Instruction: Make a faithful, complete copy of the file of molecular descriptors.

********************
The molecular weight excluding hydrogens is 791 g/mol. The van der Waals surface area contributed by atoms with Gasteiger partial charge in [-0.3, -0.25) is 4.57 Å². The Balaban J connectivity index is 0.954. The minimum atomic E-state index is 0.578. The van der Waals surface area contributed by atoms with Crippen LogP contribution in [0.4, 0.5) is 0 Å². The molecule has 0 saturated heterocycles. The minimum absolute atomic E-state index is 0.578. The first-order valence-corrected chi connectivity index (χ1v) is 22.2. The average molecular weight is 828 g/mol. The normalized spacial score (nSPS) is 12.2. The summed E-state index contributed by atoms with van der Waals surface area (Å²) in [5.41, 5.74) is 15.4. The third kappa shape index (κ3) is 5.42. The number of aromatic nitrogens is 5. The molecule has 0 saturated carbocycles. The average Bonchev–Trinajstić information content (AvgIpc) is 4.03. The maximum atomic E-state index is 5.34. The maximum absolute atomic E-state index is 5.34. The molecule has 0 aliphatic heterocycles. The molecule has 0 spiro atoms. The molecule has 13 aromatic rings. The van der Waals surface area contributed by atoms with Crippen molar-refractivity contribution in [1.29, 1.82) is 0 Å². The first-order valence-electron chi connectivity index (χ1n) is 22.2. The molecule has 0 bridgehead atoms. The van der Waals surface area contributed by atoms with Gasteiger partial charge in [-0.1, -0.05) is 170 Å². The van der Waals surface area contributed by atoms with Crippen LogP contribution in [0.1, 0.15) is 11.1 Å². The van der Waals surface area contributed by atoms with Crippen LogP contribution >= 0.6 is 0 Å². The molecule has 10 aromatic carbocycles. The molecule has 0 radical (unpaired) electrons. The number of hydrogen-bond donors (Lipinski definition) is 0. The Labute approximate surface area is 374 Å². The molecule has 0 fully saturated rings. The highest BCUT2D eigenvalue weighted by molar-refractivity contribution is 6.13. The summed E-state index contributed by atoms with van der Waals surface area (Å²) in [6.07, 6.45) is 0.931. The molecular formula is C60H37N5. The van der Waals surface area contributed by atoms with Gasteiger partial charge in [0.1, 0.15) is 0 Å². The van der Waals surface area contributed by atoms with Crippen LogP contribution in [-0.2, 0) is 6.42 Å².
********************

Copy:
The molecular weight excluding hydrogens is 791 g/mol. The van der Waals surface area contributed by atoms with Gasteiger partial charge in [-0.3, -0.25) is 4.57 Å². The Balaban J connectivity index is 0.954. The minimum atomic E-state index is 0.578. The van der Waals surface area contributed by atoms with Crippen LogP contribution in [0.4, 0.5) is 0 Å². The molecule has 0 saturated heterocycles. The minimum absolute atomic E-state index is 0.578. The first-order valence-corrected chi connectivity index (χ1v) is 22.2. The average molecular weight is 828 g/mol. The normalized spacial score (nSPS) is 12.2. The summed E-state index contributed by atoms with van der Waals surface area (Å²) in [5.41, 5.74) is 15.4. The third kappa shape index (κ3) is 5.42. The number of aromatic nitrogens is 5. The molecule has 0 saturated carbocycles. The average Bonchev–Trinajstić information content (AvgIpc) is 4.03. The maximum atomic E-state index is 5.34. The maximum absolute atomic E-state index is 5.34. The molecule has 0 aliphatic heterocycles. The molecule has 0 spiro atoms. The molecule has 13 aromatic rings. The van der Waals surface area contributed by atoms with Crippen molar-refractivity contribution in [1.29, 1.82) is 0 Å². The first-order valence-electron chi connectivity index (χ1n) is 22.2. The molecule has 0 bridgehead atoms. The van der Waals surface area contributed by atoms with Gasteiger partial charge in [-0.1, -0.05) is 170 Å². The van der Waals surface area contributed by atoms with Crippen LogP contribution in [0.1, 0.15) is 11.1 Å². The van der Waals surface area contributed by atoms with Crippen LogP contribution >= 0.6 is 0 Å². The molecule has 10 aromatic carbocycles. The molecule has 0 radical (unpaired) electrons. The number of hydrogen-bond donors (Lipinski definition) is 0. The Labute approximate surface area is 374 Å². The molecule has 0 fully saturated rings. The highest BCUT2D eigenvalue weighted by molar-refractivity contribution is 6.13. The summed E-state index contributed by atoms with van der Waals surface area (Å²) in [6.07, 6.45) is 0.931. The molecular formula is C60H37N5. The van der Waals surface area contributed by atoms with Gasteiger partial charge in [0.1, 0.15) is 0 Å². The van der Waals surface area contributed by atoms with Crippen LogP contribution in [-0.2, 0) is 6.42 Å².